Earlier this past week, Mariners’ manager Scott Servais was simultaneously marveling at his club’s sustained run of outstanding starting pitching and fretting about the potential of squandering it.
“I’d hate to waste, or not take advantage, of the starting pitching we’ve had,’’ he said. “I don’t want to look up at the end of the year and say: ‘Man, we let this one get away. We didn’t take advantage of a group of five starters and a bullpen that really came together.’’’
Anyone who has followed the Mariners this season knows where the fear is based. You can point to any number of frustrating losses in which the Mariners had a brilliant outing by a member of their rotation, only to have it go for naught. Maybe it was one of those games where Seattle’s bats were asleep all day or night. Or maybe it was one of those equally frustrating games where the Mariners had constant traffic on the basepaths but were unable to bring the runs home. Their kingdom for a clutch hit (or a well-timed sac fly).
Fast-forward to Saturday, when the M’s were in the process of producing another such maddening effort. Having lost Friday to the woeful A’s, possessors of MLB’s worst record, they could ill-afford another loss to Oakland as they try to claw their way back into the wild-card race. Especially when rookie George Kirby bounced back from his worst effort as a major-leaguer with a superior seven-inning start — just three hits and one run allowed, with a career-high-matching nine strikeouts.
Yet the Mariners trailed 1-0 after seven innings, having found new and diabolical ways to squander certain scoring chances. But when Adam Frazier’s line drive was speared by A’s first baseman Seth Brown and turned into an inning-ending double play with runners on the corners in the seventh, Servais saw it as a perversely positive sign.
“There’s times you think, ‘OK, it’s not our day,’’’ he said. “After that happened, I said, ‘We’re winning this game.’ It can only go so bad for so long. It’s got to flip. And it did.”
The Mariners pulled it out, 2-1, on a Justin Upton pinch-hit homer in the eighth, and a walk-off single by Abraham Toro in the ninth. It’s the kind of game the Mariners have to win to have any hope of a relevant second half. Especially while so many key hitters are either injured, suspended or struggling.
Their salvation — if a team that’s still four games under .500 in July can use that term — has been a rotation that has yet to miss any starts due to injuries, one of just two teams with that distinction. They are also the only team in the majors with five different pitchers recording at least five quality starts (led by Marco Gonzales with 10). Their 2.97 ERA by starters since May 27 is second only to the mighty Yankees.
But that has been matched by an inconsistent offense missing Mitch Haniger, Kyle Lewis and Tom Murphy for most of the season. Now Ty France and Luis Torrens are on the disabled list. JP Crawford is serving out his suspension while Jesse Winker and possibly Julio Rodriguez (pending his appeal) are waiting their turns. Adam Frazier has struggled much of the season, and Winker is only recently coming out of his slump.
The Seattle starters (and more recently, a resurgent bullpen) have saved the day. Until Kirby’s clunker in his previous start (seven runs allowed in four innings), their starters had gone a club-record 24 consecutive games allowing three or fewer earned runs. Yet the Mariners’ record in those games was just 13-11. Their final game of that streak was typical: Gonzales went six strong innings in Anaheim only to lose 2-1 on the night Seattle’s lineup was decimated by ejections related to the second-inning brawl.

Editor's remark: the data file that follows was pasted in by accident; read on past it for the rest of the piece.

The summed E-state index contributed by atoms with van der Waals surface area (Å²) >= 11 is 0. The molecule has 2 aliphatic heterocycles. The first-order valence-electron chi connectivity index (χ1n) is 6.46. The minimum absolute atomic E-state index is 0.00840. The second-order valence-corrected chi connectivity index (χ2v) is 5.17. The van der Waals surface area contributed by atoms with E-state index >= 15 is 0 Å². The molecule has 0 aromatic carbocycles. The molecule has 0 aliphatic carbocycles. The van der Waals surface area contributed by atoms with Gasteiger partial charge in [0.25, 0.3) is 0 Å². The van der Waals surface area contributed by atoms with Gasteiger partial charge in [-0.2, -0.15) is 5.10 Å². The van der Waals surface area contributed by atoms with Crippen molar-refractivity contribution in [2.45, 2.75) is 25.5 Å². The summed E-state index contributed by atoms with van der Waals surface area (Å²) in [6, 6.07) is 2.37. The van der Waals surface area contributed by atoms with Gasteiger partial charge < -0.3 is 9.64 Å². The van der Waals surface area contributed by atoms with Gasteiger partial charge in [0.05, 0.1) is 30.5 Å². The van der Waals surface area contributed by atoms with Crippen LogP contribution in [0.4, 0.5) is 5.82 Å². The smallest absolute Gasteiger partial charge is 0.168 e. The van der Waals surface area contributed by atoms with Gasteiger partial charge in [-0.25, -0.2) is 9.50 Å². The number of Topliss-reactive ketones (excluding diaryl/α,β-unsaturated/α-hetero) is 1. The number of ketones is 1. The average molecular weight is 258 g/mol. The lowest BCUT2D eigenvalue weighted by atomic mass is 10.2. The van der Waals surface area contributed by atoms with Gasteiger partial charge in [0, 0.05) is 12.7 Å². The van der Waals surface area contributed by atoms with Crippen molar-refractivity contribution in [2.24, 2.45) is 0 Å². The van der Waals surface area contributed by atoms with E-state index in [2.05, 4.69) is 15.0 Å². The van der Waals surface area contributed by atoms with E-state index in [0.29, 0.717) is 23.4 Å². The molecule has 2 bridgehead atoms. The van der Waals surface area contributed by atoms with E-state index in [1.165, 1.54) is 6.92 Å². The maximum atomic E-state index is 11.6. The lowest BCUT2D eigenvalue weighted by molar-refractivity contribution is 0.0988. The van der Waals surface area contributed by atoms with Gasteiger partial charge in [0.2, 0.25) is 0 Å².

Of the 37 quality starts (defined as at least six inning pitched, three or fewer earned runs allowed) churned out by the Mariners rotation of Gonzales, Kirby, Logan Gilbert, Robbie Ray and Chris Flexen (plus Matt Brash briefly), they’ve lost 15 of them. They’re scored two or fewer runs in 14 of those games. The Mariners are 6-32 when they score less than four runs, 32-12 when they score four or more.
Four runs is seemingly not a high bar to achieve, yet it has proved to be elusive. Servais can see a road map to a brighter future once re-enforcements to the lineup arrive — provided the pitching doesn’t have a regression. The Mariners have won nine of 12 games since the end of their disastrous recent homestand that threatened to bury them.
“Yeah, I mean, there’s not a team in the league that’s going to get very far or into the postseason without consistent starting pitching,’’ he said. “You need to ride it, and we are riding it right now. We will get healthier, we will get guys off of suspensions, we will get to the point where we’re looking up and down our lineup and it’s going to be very deep. And everyone’s going to say, ‘What was the issue all year long?’ Well, we didn’t have that lineup.
“So in the meantime, that’s what teams do. They pull together. The strength of our club right now has been our starting pitching and our bullpen. Those guys have been awesome down there, too. We need to ride them. Right now, we’ve got to figure out a way to win these games 3 to 2, 2 to 1. They’re hard. They’re very hard. That’s just where we’re at, at this point in the season. It’ll turn. We’ll get healthier. And we’ll get some guys with some more experience in that lineup to make it a little bit deeper. But that’s where we’re at right now. And those guys are stepping up. It’s a credit to them.”
In the Mariners’ current predicament, every loss is painful — even more so when it squanders an elite pitching performance. They avoided such a fate Saturday — and need to continue to do so.